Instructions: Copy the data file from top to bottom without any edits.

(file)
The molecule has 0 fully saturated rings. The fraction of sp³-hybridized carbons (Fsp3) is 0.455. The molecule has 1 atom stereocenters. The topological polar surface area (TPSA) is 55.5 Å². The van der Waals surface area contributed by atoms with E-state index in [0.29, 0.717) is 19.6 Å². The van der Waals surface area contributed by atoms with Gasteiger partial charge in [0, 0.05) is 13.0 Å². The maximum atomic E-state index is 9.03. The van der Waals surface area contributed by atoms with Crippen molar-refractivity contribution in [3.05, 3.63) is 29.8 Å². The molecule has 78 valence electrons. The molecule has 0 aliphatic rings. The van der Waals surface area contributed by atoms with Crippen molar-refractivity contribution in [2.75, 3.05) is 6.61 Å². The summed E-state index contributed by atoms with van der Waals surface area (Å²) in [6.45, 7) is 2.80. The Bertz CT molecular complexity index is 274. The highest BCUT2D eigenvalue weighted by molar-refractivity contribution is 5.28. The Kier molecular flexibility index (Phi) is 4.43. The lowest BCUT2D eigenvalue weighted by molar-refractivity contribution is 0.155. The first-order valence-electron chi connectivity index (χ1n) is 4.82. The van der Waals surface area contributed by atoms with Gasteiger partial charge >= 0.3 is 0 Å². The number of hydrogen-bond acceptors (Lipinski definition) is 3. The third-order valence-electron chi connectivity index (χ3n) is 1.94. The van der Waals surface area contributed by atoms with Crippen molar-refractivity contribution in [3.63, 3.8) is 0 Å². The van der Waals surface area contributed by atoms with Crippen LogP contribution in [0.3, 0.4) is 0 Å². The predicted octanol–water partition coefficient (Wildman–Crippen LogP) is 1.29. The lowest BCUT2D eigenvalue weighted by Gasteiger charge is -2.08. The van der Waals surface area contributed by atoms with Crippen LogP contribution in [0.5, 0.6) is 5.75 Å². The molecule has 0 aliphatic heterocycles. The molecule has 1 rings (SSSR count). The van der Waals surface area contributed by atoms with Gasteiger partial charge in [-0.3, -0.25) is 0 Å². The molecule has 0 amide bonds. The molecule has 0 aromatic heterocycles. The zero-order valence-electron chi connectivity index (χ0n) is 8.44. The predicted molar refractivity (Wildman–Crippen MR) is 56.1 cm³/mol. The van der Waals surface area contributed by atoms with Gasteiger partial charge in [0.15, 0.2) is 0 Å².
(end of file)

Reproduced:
The molecule has 0 fully saturated rings. The fraction of sp³-hybridized carbons (Fsp3) is 0.455. The molecule has 1 atom stereocenters. The topological polar surface area (TPSA) is 55.5 Å². The van der Waals surface area contributed by atoms with E-state index in [0.29, 0.717) is 19.6 Å². The van der Waals surface area contributed by atoms with Gasteiger partial charge in [0, 0.05) is 13.0 Å². The maximum atomic E-state index is 9.03. The van der Waals surface area contributed by atoms with Crippen molar-refractivity contribution in [3.05, 3.63) is 29.8 Å². The molecule has 78 valence electrons. The molecule has 0 aliphatic rings. The van der Waals surface area contributed by atoms with Crippen molar-refractivity contribution in [2.75, 3.05) is 6.61 Å². The summed E-state index contributed by atoms with van der Waals surface area (Å²) in [6.45, 7) is 2.80. The Bertz CT molecular complexity index is 274. The highest BCUT2D eigenvalue weighted by molar-refractivity contribution is 5.28. The Kier molecular flexibility index (Phi) is 4.43. The lowest BCUT2D eigenvalue weighted by molar-refractivity contribution is 0.155. The first-order valence-electron chi connectivity index (χ1n) is 4.82. The van der Waals surface area contributed by atoms with Gasteiger partial charge >= 0.3 is 0 Å². The number of hydrogen-bond acceptors (Lipinski definition) is 3. The third-order valence-electron chi connectivity index (χ3n) is 1.94. The van der Waals surface area contributed by atoms with Crippen molar-refractivity contribution in [3.63, 3.8) is 0 Å². The van der Waals surface area contributed by atoms with Crippen LogP contribution in [0.3, 0.4) is 0 Å². The predicted octanol–water partition coefficient (Wildman–Crippen LogP) is 1.29. The lowest BCUT2D eigenvalue weighted by Gasteiger charge is -2.08. The van der Waals surface area contributed by atoms with Crippen LogP contribution in [0.5, 0.6) is 5.75 Å². The molecule has 0 aliphatic heterocycles. The molecule has 1 rings (SSSR count). The van der Waals surface area contributed by atoms with Gasteiger partial charge in [-0.3, -0.25) is 0 Å². The molecule has 0 amide bonds. The molecule has 0 aromatic heterocycles. The zero-order valence-electron chi connectivity index (χ0n) is 8.44. The predicted molar refractivity (Wildman–Crippen MR) is 56.1 cm³/mol. The van der Waals surface area contributed by atoms with Gasteiger partial charge in [0.15, 0.2) is 0 Å².